Along with the Acer Aspire 9813WKMi, laptops don’t come much bigger than HP’s Pavilion HDX9003TX. Both sport a gargantuan 20.1in widescreen LCD and a weight of around 7kg, making them ideal if you only need to lug the machine from room to room.
The HDX costs over $2000 more than the Acer, though, which means it has to work hard in this Labs. It’s better looking than the Aspire, with smooth curves like other recent Pavilions. It also packs a heftier punch in the number-crunching department thanks to a Core 2 Duo T7700, 2GB of RAM and an ATi Mobility Radeon HD 2600 XT. In our 2D application benchmarks, the HP scored 1.12, while in Call of Duty 2 it managed 51fps at our low quality settings. Stepping up to medium settings – at 1280 x 1024 – it still managed 19fps.
We also like the way the screen hinges from its centre, allowing it to sit just in front of the keyboard for a more comfortable working position. There’s also a remote control that stows on the left of the keyboard. Its buttons are quite small though, making it fiddly in use. Along the top of the keyboard are touch-sensitive buttons for quickly adjusting volume, controls for media playback, a wireless switch and a fingerprint reader. The keyboard is solid and well laid out, while the flush touchpad also deserves praise, as do the solid but soft mouse buttons.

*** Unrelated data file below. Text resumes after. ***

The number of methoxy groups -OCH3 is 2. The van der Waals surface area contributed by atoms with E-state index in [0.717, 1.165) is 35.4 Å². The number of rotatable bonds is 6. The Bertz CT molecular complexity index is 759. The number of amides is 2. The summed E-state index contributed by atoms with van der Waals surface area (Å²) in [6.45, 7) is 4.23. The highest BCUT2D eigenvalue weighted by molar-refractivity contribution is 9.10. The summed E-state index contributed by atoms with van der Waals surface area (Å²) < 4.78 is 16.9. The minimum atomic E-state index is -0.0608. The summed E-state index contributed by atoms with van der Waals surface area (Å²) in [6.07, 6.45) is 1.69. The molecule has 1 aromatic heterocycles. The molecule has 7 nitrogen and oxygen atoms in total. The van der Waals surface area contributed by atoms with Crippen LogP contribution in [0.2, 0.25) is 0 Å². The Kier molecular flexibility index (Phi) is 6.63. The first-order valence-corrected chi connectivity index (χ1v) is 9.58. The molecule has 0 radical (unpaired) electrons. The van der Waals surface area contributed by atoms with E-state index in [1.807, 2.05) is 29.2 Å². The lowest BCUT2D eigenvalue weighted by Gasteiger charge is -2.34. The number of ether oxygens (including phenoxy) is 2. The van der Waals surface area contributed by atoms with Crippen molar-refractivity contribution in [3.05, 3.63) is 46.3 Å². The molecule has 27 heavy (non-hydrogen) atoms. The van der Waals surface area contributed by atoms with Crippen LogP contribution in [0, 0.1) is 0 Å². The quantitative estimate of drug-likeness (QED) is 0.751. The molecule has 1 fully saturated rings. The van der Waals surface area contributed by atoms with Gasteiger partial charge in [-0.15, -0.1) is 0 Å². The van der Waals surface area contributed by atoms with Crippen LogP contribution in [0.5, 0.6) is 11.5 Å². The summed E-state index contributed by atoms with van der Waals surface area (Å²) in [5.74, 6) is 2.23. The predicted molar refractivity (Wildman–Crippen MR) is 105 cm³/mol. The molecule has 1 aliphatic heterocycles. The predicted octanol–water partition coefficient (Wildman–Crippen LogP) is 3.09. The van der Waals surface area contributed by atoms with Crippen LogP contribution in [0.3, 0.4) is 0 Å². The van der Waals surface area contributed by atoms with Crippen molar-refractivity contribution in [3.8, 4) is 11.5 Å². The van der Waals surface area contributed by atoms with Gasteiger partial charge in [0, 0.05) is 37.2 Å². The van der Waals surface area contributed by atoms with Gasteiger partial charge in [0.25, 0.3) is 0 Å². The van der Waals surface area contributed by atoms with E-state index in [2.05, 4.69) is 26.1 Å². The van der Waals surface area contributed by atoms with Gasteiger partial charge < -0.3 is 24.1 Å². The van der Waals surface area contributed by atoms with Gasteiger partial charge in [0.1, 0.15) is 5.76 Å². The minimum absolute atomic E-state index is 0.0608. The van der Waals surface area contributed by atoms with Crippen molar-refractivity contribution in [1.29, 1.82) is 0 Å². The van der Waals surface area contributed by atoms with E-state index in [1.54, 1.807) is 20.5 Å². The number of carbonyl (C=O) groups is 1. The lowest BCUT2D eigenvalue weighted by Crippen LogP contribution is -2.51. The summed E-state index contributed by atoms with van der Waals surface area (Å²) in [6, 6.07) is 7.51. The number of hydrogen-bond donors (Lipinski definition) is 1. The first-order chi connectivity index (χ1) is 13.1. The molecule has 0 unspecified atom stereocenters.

The 20.1in panel employs a glossy finish to increase the apparent contrast. It shares the Acer’s 1680 x 1050 resolution, which isn’t quite enough for full 1080p playback of movies (more of an issue for the $1000-dearer, HD DVD-ROM-sporting HDX9004TX). Nevertheless, it’s a great screen.
There’s no parallel or serial port, but you get both VGA and HDMI outputs. Wi-Fi includes draft-n support; main storage comprises two 200GB hard disks – the biggest capacity on test. Finally, there’s a hybrid TV tuner, eSATA port and a webcam.
While the HP is better value than the Sony, it’s still
very expensive. If you need the power, the disk space and the larger screen though, it’s a good choice.
This Review appeared in the December, 2007 issue of PC & Tech Authority Magazine
Source: Copyright © PC Pro, Dennis Publishing